Stoat's dainty steps a vital part of the great dance of life
ANOTHER LIFE:Such animals offer an insight into the link between biodiversity and our own health
The tracks at the tideline were those of tiny feet: a sinuous line of marks in the sand, now being licked away by foamy wavelets pushing up the strand.
I am used to seeing tracks of fox scavenging at first light well ahead of me, but this was finer stitching altogether: two little paws together at the front, the others spaced aslant in the length of one wellington-boot print – about 30cm.
The skipping gait of a stoat suddenly sprang to mind, an idea that would have taken longer to arrive some years ago. Among the earliest observations to Eye on Nature was that of a Co Clare naturalist who had watched a stoat circling a little pocket of rock-pool in the limestone shore of the Burren. The tide had left a small fish – perhaps a blenny – locked up in the pool, and the stoat, by this account, had mesmerised it by its circling before pouncing to hook it out.
I was, perhaps, a tad sceptical at the time, but others offered similar stories of stoats haunting the shore for prey or fresh carrion. The beachcombing fox, too, helped my education. And the tracks of the stoat now reminded me of Paddy Sleeman’s island badgers.
Dr Sleeman, a zoologist with UCC, has spent years studying badgers as part of research towards a vaccine to protect them from bovine TB. Among them are animals that have colonised offshore islands – two off Donegal, others off Sligo, Cork and Waterford. The badgers seem simply to have walked to them, on short causeways at low spring tides, and decided to stay, sometimes making their setts in sand dunes. And their food, analysed from droppings, is rich in sandhoppers, crab and other marine life – the reason, perhaps, they wandered out on the shore in the first place.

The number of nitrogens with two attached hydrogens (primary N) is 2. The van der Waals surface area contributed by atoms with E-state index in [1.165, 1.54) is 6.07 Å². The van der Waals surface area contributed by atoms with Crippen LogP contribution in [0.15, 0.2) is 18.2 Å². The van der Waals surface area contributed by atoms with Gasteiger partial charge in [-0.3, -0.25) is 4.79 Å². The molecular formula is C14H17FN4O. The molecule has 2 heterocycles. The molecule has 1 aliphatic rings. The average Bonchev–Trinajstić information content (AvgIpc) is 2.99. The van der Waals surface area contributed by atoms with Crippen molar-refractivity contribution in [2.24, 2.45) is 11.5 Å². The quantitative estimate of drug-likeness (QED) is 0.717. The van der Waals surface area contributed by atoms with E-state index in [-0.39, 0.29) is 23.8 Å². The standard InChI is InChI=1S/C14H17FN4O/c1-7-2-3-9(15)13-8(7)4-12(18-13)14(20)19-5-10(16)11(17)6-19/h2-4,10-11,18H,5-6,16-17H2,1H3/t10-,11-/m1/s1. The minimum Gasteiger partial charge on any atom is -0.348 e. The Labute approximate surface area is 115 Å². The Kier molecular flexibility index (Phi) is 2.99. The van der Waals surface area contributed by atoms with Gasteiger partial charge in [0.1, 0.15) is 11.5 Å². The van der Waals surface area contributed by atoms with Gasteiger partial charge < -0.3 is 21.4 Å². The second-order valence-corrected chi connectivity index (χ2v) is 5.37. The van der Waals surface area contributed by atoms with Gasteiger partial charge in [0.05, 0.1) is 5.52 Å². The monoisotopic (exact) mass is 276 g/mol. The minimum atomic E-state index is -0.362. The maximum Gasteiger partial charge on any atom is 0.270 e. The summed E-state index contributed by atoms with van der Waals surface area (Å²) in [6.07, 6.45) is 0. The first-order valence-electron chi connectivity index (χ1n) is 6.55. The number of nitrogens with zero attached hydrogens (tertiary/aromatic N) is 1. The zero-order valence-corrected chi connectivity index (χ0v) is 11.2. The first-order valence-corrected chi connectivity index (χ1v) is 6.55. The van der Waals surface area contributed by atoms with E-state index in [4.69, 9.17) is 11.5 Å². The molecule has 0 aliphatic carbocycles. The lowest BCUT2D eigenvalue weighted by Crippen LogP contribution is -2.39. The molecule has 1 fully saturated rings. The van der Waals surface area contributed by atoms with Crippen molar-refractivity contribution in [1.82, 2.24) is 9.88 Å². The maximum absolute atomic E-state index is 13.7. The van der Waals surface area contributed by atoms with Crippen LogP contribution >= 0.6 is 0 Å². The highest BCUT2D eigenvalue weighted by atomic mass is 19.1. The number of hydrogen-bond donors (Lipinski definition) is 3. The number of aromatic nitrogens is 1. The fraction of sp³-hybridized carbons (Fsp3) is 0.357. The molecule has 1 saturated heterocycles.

This is interesting in itself. Badgers are supposed to eat earthworms, beetles and frogs. This is certainly their staple menu on pastures of intensive farming, where cattle and ryegrass dominate the local ecosystem. But Ireland’s mustelid mammal family – of which the badger is the largest, the stoat the smallest, the otter somewhere in the middle – also includes the pine marten, notoriously omnivorous in its food, eating everything from squirrels and birds to berries and bees.
The island badgers are fine and healthy – not one of them with TB. That you might expect from their glorious isolation, remote from dairy cattle. But Sleeman is one of the legion of scientists alert to every nuance of the link between biodiversity and the general health of the world, not least of its human population.
A recent manifesto is the weighty (but attractive and engaging) book Sustaining Life: How Human Health Depends on Biodiversity (Oxford, 2008), in which Harvard Medical School enlisted 100 scientists to spell out the consequences of the current cascade of extinction.
The value of “ecosystem services” to human life, such as clean water, breathable air and nourishing crops, may now be broadly appreciated, but nature’s complexity and fragility are not.
The interplay of biodiversity and the spread of infectious diseases has captured Sleeman’s special interest. Many such diseases are spread by biting insects, such as malaria by mosquitoes, and where biodiversity is rich these have a wider choice of animals to bite. Gabon, in west Africa, still has plenty of trees and monkeys, and the level of malaria is low; Ivory Coast is denuded of forests, and the only biteable primates are people, so malaria is widespread. Haiti and the Dominican Republic offer similar contrasts, even as they share one island.